I grieved for years, I still grieve. I was especially close to the father that I grew up with, similar in nature and temperament. I was left with a sister and a mother who were very close and who had no understanding of who I was and how I felt. I was left out, I still feel that way sometimes but it just doesn’t matter anymore. My children were still little when my dad died but they saw their mommy who stayed in bed and cried all the time. My son, years later, said he thought ‘I would always be that way’; his sweet, honest observation made me feel worse. My children are now 17 and 19, my husband and I proudly watched our son graduate from high school last year and we will watch our daughter graduate from high school this year.
When my children were little, in third grade and second, I surprised them with a puppy. A sweet ball of fur from the shelter, only six-weeks old. The most well-behaved dog you can imagine, demure and cuddly who wanted nothing more than to sit in my lap and sigh with contentment. Earlier this month I gave her a big tenth birthday party as I have every year, with my daughter and our friends Margaret and Christina; I even bought hats and paper plates. I took photographs of us.
It’s been only two weeks but now she is dead. I brought her in to the veterinarian because she yelped softly twice but otherwise seemed fine. I felt silly bringing her in to the veterinarian but I did anyway. He examined this perfectly looking dog and said “I feel something.” He kept her there all day for an X-ray and blood tests and I called later that afternoon for the results.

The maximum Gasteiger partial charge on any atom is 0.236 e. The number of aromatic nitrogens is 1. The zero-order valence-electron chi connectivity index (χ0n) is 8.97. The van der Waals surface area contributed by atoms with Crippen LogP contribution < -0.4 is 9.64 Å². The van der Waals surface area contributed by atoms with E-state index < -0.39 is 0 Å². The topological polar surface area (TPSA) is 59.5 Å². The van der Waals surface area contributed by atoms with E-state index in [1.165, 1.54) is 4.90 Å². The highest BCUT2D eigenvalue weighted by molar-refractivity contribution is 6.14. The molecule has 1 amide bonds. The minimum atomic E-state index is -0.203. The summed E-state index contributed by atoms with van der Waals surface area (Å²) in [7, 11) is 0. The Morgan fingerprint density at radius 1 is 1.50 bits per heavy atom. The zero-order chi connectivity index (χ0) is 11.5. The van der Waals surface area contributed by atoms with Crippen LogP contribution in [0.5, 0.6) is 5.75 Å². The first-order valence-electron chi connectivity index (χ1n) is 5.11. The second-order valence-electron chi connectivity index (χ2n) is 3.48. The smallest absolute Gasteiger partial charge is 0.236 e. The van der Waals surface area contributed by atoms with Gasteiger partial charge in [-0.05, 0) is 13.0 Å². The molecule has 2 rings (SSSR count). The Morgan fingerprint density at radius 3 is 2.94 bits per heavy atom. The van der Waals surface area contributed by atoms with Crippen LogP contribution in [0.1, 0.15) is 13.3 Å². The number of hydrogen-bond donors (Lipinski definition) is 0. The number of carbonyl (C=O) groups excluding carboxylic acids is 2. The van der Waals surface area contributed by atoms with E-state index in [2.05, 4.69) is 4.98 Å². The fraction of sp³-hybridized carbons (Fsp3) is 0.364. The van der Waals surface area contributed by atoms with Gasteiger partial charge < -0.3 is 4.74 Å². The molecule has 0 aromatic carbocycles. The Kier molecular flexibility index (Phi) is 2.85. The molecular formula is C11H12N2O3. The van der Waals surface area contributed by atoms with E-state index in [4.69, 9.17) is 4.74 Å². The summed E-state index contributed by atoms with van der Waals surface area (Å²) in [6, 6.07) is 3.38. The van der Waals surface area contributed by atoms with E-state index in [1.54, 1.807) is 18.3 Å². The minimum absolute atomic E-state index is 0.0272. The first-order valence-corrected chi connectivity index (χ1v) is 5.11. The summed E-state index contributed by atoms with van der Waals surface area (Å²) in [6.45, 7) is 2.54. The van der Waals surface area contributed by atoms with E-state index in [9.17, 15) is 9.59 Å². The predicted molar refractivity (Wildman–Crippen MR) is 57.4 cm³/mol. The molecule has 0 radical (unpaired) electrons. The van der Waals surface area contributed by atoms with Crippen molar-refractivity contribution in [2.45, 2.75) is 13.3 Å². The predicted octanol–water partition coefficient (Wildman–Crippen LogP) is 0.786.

He scheduled her for surgery, the following day, she had a mass on her spleen and he would have to take her spleen out but, as he said, “dogs can live a good life without a spleen….if it wasn’t cancer.” Cancer? We brought her in to surgery and I kissed her a lot and put my arms around her and whispered secrets to her. Later that afternoon, the veterinarian called, the cancer had spread to 75 percent of her perfect tan, black and white body. He advised and we agreed that we did not want our dog to suffer. Our dog died that day. I had to tell my children and our friends, between sobs and my grief. This was my dog. I picked her out from the shelter, she was my girl. I still cry, I still think I hear her in the house, I wait for her when I unlock the door….
As you get older in life you will have experienced great joy: college and dating, relationships, marriage, children, jobs, pets. They say “the best is yet to be” but I can’t believe that. I wish I thought that there were better things ahead for me in this world but I can’t possibly imagine what they would be. I’m sure there will be moments of joy here and there, but so too, there will be more sickness and death and grief and getting older. I had the best of times, now, I just have the memories.